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Selective forgetting of self-threatening statements: Mnemic neglect for dementia information in people with mild dementia

Cheston, Richard; Dodd, Emily; Christopher, Gary; Jones, Charlie; Wildschut, Tim; Sedikides, Constantine

Authors

Emily Dodd Emily3.Dodd@uwe.ac.uk
Research Associate in Trial Co-ordinator

Charlie Jones

Tim Wildschut

Constantine Sedikides



Abstract

© 2018 The Authors. International Journal of Geriatric Psychiatry Published by John Wiley & Sons Ltd. Objective: We tested whether people with dementia manifest selective forgetting for self-threatening information, the mnemic neglect effect (MNE). This selective forgetting is observed among healthy adults in the recall, but not the recognition, of self-threatening feedback. Methods: Sixty-four statements about dementia were rated for their level of negativity by 280 staff and students at University of the West of England. The 12 statements rated as most negative and the 12 statements rated as least negative were then read to 62 people with dementia. Participants were randomized to 1 of 2 conditions with the statements referring either to self or to another person. High-negativity and self-referent statements had strong threat potential. Participants recalled the statements and then completed a recognition task, which consisted of the 24 previously read statements and 24 new statements. Results: Participants manifested the MNE: They recalled fewer high-negativity (compared with low-negativity) statements, but only when these referred to the self rather than another person. This pattern occurred independently of levels of depression or anxiety. Participants also made more self-protective intrusion errors when the statements referred to the self than another person. Participants did not differ in their recognition of statements. Conclusion: The MNE occurs among people with dementia. The selective forgetting of highly negative, self-referent statements serves to protect the self against the threat that dementia represents. Given the similarities between the MNE and the clinical phenomenon of repression, the findings may mark psychological processes that are implicated in the acceptance (or lack thereof) of a dementia diagnosis.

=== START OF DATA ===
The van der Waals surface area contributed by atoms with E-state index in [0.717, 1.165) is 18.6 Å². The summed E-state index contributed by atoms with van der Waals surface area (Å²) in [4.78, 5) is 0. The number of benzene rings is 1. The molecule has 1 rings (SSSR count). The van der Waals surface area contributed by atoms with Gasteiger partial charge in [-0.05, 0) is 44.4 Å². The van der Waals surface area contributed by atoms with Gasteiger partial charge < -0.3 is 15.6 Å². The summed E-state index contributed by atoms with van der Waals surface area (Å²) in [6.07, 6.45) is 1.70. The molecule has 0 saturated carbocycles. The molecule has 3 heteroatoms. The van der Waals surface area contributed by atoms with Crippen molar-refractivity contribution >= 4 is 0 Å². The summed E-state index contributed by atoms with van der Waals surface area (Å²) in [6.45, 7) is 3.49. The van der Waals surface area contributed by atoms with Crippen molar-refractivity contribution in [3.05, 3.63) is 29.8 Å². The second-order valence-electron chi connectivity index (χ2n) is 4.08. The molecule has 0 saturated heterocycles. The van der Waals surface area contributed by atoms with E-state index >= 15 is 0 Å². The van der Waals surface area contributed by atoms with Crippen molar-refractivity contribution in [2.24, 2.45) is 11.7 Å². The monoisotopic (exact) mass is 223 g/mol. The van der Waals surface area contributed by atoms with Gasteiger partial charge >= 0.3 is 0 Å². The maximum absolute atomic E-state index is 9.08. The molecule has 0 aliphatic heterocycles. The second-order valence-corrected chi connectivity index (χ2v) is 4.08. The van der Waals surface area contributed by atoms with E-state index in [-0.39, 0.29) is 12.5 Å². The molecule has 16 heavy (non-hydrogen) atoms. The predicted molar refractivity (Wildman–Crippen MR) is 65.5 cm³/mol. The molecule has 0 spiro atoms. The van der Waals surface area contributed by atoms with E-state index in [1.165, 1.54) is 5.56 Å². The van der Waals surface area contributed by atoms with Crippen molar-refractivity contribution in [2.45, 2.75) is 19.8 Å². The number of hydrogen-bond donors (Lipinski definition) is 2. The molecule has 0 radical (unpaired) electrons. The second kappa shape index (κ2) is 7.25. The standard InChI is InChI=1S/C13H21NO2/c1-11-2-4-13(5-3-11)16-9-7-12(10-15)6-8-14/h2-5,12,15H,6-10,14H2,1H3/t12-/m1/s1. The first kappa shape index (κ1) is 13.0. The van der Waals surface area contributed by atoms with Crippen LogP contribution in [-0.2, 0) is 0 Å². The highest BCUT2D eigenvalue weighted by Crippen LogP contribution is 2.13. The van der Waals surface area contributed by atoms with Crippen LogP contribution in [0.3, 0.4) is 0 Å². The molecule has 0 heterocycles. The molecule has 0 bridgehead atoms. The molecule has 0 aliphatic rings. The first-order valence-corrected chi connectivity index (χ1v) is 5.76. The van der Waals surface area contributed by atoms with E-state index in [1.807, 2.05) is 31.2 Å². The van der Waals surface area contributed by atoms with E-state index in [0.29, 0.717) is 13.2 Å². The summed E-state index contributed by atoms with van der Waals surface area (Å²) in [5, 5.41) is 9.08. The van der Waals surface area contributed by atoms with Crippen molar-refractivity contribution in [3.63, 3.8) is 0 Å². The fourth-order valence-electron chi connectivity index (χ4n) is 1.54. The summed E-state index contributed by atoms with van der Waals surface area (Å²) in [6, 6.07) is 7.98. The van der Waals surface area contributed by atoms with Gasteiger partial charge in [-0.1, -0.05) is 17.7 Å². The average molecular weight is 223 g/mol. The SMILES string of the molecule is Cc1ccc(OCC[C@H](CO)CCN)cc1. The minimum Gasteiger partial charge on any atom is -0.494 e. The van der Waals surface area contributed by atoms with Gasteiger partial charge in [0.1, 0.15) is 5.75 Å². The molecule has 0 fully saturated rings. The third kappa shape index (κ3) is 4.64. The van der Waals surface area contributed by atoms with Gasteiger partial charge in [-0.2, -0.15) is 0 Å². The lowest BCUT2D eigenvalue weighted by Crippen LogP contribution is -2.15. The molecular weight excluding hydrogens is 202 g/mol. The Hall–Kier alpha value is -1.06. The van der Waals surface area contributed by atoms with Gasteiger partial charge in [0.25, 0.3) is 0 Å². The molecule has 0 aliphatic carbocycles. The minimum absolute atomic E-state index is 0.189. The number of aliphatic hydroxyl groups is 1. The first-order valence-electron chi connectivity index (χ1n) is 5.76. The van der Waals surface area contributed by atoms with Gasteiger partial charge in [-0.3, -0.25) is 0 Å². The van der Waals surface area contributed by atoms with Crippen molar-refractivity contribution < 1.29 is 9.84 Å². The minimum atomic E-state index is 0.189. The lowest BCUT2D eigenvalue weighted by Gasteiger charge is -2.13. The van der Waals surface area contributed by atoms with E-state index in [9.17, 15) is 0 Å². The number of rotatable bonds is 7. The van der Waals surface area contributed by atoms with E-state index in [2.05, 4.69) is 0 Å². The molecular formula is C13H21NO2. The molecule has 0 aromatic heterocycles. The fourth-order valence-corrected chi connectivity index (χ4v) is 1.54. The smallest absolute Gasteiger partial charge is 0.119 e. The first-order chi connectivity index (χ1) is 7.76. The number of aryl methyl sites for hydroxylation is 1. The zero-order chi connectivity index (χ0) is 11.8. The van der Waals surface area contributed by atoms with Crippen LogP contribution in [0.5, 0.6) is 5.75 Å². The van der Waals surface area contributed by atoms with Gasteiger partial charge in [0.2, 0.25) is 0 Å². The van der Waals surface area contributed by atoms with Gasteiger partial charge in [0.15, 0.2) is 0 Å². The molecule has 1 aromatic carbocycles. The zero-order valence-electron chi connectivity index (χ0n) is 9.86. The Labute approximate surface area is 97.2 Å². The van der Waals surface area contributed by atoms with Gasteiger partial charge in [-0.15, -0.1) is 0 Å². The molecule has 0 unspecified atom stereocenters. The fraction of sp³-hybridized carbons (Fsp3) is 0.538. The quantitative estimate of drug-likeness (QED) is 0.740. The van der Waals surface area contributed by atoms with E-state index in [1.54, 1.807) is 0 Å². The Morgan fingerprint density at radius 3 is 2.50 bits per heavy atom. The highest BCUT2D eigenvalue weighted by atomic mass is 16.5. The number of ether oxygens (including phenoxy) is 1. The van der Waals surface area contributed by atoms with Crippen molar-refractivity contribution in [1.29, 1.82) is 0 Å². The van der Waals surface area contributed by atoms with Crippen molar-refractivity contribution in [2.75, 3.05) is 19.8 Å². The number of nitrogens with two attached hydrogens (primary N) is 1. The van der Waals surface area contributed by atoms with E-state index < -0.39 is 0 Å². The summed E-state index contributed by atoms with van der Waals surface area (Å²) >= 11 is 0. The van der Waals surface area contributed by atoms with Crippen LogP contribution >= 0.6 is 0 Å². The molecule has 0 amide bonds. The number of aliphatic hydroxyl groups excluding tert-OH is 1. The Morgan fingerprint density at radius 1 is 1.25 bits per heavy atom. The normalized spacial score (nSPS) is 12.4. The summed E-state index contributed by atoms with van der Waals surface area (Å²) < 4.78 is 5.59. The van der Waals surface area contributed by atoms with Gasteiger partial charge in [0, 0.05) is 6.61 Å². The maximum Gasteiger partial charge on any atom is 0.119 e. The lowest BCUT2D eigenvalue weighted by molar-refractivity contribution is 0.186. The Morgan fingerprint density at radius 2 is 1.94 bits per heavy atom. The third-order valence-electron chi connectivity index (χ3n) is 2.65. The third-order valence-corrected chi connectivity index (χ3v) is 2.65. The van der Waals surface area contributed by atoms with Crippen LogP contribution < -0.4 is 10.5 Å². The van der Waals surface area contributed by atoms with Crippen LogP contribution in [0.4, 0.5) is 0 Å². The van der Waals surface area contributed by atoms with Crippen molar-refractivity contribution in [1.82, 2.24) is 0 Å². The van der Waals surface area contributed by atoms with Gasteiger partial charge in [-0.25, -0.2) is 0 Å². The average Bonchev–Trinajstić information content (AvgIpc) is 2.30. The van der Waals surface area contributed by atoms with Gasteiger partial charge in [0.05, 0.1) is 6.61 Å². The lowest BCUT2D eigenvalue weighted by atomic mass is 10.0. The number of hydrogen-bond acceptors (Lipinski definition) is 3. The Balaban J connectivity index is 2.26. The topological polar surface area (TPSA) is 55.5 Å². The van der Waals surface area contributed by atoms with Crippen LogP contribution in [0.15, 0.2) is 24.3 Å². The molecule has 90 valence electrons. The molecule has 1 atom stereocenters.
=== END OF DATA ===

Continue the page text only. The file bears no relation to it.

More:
Journal Article Type Article
Publication Date Aug 1, 2018
Journal International Journal of Geriatric Psychiatry
Print ISSN 0885-6230
Electronic ISSN 1099-1166
Publisher Wiley
Peer Reviewed Peer Reviewed
Volume 33
Issue 8
Pages 1065-1073
APA6 Citation Cheston, R., Dodd, E., Christopher, G., Jones, C., Wildschut, T., & Sedikides, C. (2018). Selective forgetting of self-threatening statements: Mnemic neglect for dementia information in people with mild dementia. International Journal of Geriatric Psychiatry, 33(8), 1065-1073. https://doi.org/10.1002/gps.4894
DOI https://doi.org/10.1002/gps.4894
Keywords dementia, Alzheimer’s disease, self-concept, memory, awareness, threat
Publisher URL https://doi.org/10.1002/gps.4894
Additional Information Corporate Creators : UWE, Bristol Dementia Well-being service, Centre for Research on Self and Identity, University of Southampton

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